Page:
The Lightbulb. We take it for granted today, but the invention is quite fascinating and the production behind the bulb itself is even more amazing!
Original bulbs were blown by hand. But in 1926, Billy Woods of Wellsboro, PA with the help of engineers from Corning Glass, invented a machine that would change history. The ribbon machine revolutionized the glass industry, turning out more than 1000 bulbs per minute! The Wellsboro Glass Historical Association is preserving this history unique to the small town of Wellsboro; remembering the innovation, production, and the people that worked here.
In a three-part series, Sara Vogt covers Ryan Root’s work at the Wellsboro Glass Plant, returning home of the S 1 and Number 9 ribbon machines, and the creation of the Wellsboro Glass Historical Association.
Part One shows Ryan following his grandfather’s footsteps into the same line of work. Thomas Alva Edison invented the light bulb in 1879 (Will Woods’s birth). Edison contacted Corning Glass to manufacture the light bulbs. At first, they were being done by hand, a long process of making two bulbs per minute in 1890’s. Corning Glass Inventor Will Woods and developer David Gray created the first ribbon machine to produce light bulbs.
THE LIGHT BULB
In 1916, Corning Glass purchased the vacant Columbia Glass Works building on Jackson Street in Wellsboro, PA and began production of hand-blown glass light bulbs and tubing. The Wellsboro Glass Factory continued to produce light bulbs for 100 years until its closure in 2016.
With the threat of a world war disrupting European imports, the Wellsboro glass factory was tasked with creating glass Christmas ornaments for the American market in 1939. That first year they produced nearly 1 million ball-style ornaments. Local engineers designed many new molds to supply the iconic Shiny Brite ornament line and many other brands, while also developing techniques to color, frost, and decorate the ornaments for decades to come.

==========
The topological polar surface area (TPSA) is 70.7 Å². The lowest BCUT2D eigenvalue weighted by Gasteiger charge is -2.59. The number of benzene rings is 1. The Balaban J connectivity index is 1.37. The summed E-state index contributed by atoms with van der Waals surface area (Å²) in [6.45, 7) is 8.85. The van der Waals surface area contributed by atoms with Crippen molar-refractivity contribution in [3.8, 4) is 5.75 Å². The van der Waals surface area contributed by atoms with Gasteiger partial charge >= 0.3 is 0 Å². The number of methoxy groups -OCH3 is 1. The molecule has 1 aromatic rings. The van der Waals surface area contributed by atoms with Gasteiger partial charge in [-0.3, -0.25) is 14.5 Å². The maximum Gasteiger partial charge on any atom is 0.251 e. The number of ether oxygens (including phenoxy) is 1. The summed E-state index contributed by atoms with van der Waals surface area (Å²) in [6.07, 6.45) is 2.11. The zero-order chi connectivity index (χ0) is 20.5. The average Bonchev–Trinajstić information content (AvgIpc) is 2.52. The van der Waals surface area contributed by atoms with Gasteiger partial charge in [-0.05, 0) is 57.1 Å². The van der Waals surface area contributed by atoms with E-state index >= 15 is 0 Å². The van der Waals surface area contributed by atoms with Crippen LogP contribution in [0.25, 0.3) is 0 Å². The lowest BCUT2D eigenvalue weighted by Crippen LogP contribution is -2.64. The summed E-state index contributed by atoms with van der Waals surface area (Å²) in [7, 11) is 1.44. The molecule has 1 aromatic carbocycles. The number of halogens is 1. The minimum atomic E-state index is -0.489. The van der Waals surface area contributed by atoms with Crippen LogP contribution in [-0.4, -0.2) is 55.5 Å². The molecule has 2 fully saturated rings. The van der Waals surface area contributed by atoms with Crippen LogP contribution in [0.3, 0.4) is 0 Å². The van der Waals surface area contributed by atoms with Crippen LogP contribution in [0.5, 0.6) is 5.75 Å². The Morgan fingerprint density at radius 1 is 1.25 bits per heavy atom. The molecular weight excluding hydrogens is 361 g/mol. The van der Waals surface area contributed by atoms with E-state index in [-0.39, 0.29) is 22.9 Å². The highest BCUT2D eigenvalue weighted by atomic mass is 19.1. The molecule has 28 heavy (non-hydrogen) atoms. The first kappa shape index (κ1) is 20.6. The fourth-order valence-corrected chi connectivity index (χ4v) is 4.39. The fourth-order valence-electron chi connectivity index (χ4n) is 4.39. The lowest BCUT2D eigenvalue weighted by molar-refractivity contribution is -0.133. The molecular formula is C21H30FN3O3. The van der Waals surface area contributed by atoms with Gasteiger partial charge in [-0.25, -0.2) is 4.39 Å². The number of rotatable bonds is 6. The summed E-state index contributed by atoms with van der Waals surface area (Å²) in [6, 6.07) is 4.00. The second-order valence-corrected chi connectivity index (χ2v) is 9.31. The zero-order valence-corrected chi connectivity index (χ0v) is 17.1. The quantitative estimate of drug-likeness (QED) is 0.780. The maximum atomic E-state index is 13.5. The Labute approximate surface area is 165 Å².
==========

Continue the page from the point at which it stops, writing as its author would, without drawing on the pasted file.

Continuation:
Light bulbs and Glass tubing for dry storage were the first products produced at the Wellsboro Glass factory, but the product line expanded over the years. Light bulbs of many sizes and shapes were developed, along with the glass casings for radio and television tubes. In later years the factory worked on projects for bell domes and glass ceramic tile among other items.
Wellsboro landed the Corning Glass plant because of the existing factory, but also because there was a ready workforce. In its 100 years of operation, the Wellsboro glass plant employed thousands of men and women, and many local families can boast that multiple generations worked together at the plant. Their stories are tied to the factory and the heart of the Wellsboro community.
THE RIBBON MACHINE
William Woods served as Wellsboro’s first plant manager beginning in 1916. He worked with Corning engineers to bring his vision of mechanized light bulb production to life. The Ribbon Machine revolutionized the manufacturing process and made glass light bulbs more affordable. Still considered one of the top mechanical wonders of the world, Wellsboro Glass Historical Association is actively working to preserve the story of these machines, the products they created and the machines as well.